Untangling Fear in Lawyering
A Four-Step Journey Toward Powerful Advocacy
About Heidi K. Brown
Having suffered from extreme public speaking anxiety throughout law school and law practice, Heidi’s passion lies in researching, studying, and writing about introversion, shyness, social anxiety, and extreme public speaking anxiety in the legal context—and helping quiet law students and lawyers amplify their authentic advocacy voices. Based on her research, she was appointed to serve as a Board Member on the Association of American Law Schools' Committee on Balance in Legal Education.
She also won the Global Legal Skills Award at the Global Legal Skills Conference at the Collegio di Giurisprudenza at the Università degli Studi di Verona, in Verona, Italy in 2014, for “excellence in the advancement of global legal skills education around the world.”
Heidi is leading a Task Force on Law Student and Lawyer Well-Being at Brooklyn Law School.
Heidi is the author of four other books on federal litigation and legal writing. She resides in Brooklyn, New York and when she is not teaching or writing, she loves working out at SoulCycle, boxing, studying Italian, and accumulating stamps in her passport.
To help quiet law students and lawyers become authentically powerful advocates in both deed and word, the second half of this book outlines a practical seven-step process to help introverted, shy, and socially anxious individuals amplify their voices without compromising or suppressing their quiet strengths.
Step 1—Mental Reflection:
We begin listening carefully to, and then transcribing verbatim, the negative messages that automatically launch and replay in our heads in anticipation of, or during, a law-related interpersonal interaction. We put the messages on paper. All of them. Word-for-word. Then, we try to identify their original sources. We start to realize and acknowledge that the sources and messages from the past are no longer relevant in our law-related lives today.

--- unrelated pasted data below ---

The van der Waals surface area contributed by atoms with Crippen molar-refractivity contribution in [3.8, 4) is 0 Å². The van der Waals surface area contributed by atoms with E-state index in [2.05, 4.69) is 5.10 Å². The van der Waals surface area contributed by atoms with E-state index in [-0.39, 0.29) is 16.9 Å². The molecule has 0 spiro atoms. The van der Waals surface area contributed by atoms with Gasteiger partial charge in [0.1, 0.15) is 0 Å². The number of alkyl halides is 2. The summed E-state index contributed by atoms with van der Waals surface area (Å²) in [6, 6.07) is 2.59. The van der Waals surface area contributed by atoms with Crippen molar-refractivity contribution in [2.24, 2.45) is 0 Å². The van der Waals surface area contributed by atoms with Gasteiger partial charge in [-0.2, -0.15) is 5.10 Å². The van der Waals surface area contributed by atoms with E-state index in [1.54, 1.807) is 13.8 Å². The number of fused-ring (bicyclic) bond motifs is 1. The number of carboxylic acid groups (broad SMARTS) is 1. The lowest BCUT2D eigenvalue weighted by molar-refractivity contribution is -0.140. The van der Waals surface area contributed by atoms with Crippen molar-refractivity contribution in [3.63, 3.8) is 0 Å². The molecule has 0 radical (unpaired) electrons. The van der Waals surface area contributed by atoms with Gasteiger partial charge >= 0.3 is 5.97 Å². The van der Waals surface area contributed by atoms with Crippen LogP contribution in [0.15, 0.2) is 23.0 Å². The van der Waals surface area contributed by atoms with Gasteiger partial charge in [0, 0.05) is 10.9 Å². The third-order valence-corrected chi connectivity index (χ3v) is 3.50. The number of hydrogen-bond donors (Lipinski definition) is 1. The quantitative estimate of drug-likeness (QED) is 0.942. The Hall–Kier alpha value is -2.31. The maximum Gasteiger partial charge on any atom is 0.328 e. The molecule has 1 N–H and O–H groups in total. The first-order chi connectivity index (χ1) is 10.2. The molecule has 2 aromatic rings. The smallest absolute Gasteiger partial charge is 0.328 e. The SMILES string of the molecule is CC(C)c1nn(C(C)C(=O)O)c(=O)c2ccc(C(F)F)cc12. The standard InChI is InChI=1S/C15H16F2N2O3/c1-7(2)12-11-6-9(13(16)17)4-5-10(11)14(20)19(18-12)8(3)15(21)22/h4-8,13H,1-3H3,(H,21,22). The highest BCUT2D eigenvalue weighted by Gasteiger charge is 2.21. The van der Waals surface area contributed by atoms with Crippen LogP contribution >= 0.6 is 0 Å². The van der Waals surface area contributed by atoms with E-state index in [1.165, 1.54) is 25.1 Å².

Step 2—Physical Reflection:
We start noticing each physical reaction triggered by the anticipation of, or participation in, an interactive law-related event. We describe the physical manifestations as specifically as possible—on paper. Do we blush? Sweat? Experience shortness of breath? Tremble? Develop a stomachache? A migraine? We assess how and when each physical response begins, crescendos, and eventually subsides. We note our default physical protective stances: Hunched shoulders? Crossed legs or arms? Averted gaze? Are we making ourselves small or closing inward, trying to go unnoticed or unseen?
Step 3—Mental Action:
We begin ejecting the unhelpful messages from the past and crafting useful taglines and prompts for the future. We delete the old censorious messages and write motivating new ones.
Step 4—Physical Action:
We adopt new physical stances, postures, and movement techniques to better manage and channel excess energy ignited by a law-related interpersonal exchange. An open, well-aligned, physical comportment helps increase blood and oxygen flow, enhance thought clarity, and amplify the natural power in our voices.
Step 5—Action Agenda:
We construct a reasonable and practical “exposure” agenda, brainstorming a series of realistic law-based interpersonal interactions and ranking them from least stressful to most anxiety-producing. Through this thoughtfully structured chronology, and with careful planning and mindful intent, we experiment with modified mental and physical approaches to each agenda event, with the goal of capitalizing on quiet strengths and amplifying our authentic voices.
Step 6—Pre-Game and Game-Day Action:
We develop personalized mental and physical pre-game and game-day routines for each law-related exposure agenda item. Then, we step into each exposure event, consciously integrating the new mental messages and physical adjustments adopted in earlier steps.
Step 7—Post-Action Reflection, and Paying It Forward:
We reflect on and acknowledge successes and challenges within each exposure event. We tweak the pre-game and game-day routines for each subsequent exposure agenda item. We continue visualizing our ideal authentic lawyer personas. What does that quiet lawyer look like? How does he/she act, speak, think, write, analyze, communicate, participate, help, listen, or create? We note our impactful moments as a quiet yet magnanimous, altruistic, and empathetic advocates. We share our stories and empower others.
Blogs & Articles
by Heidi K. Brown
• Are you a lawyer with public speaking anxiety? You are not alone (March 2019)
• How introverted lawyers can harness their traits for success (January 2019)
• Stanford Law School WellnessCast Podcast (May 2017)
• Championing the Introverted Lawyer (Spring 2017)
• Introverted Lawyers Listen (December 2016)
• Equipoise (see pg 14) (December 2016)
• Harnessing the Skills of the Introverted Lawyer, New York Law Journal (August 2016) [*subscription required]
• The Best Oral Arguments Aren’t Perfect, They’re Real (February 2016)
• Empowering Law Students to Overcome Extreme Public Speaking Anxiety: Why “Just Be It” Works and “Just Do It” Doesn’t, 53 Duquesne Law Review 182 (Winter 2015)
• The “Silent But Gifted” Law Student: Transforming Anxious Public Speakers into Well-Rounded Advocates, 18 Leg. Writing 291 (2012)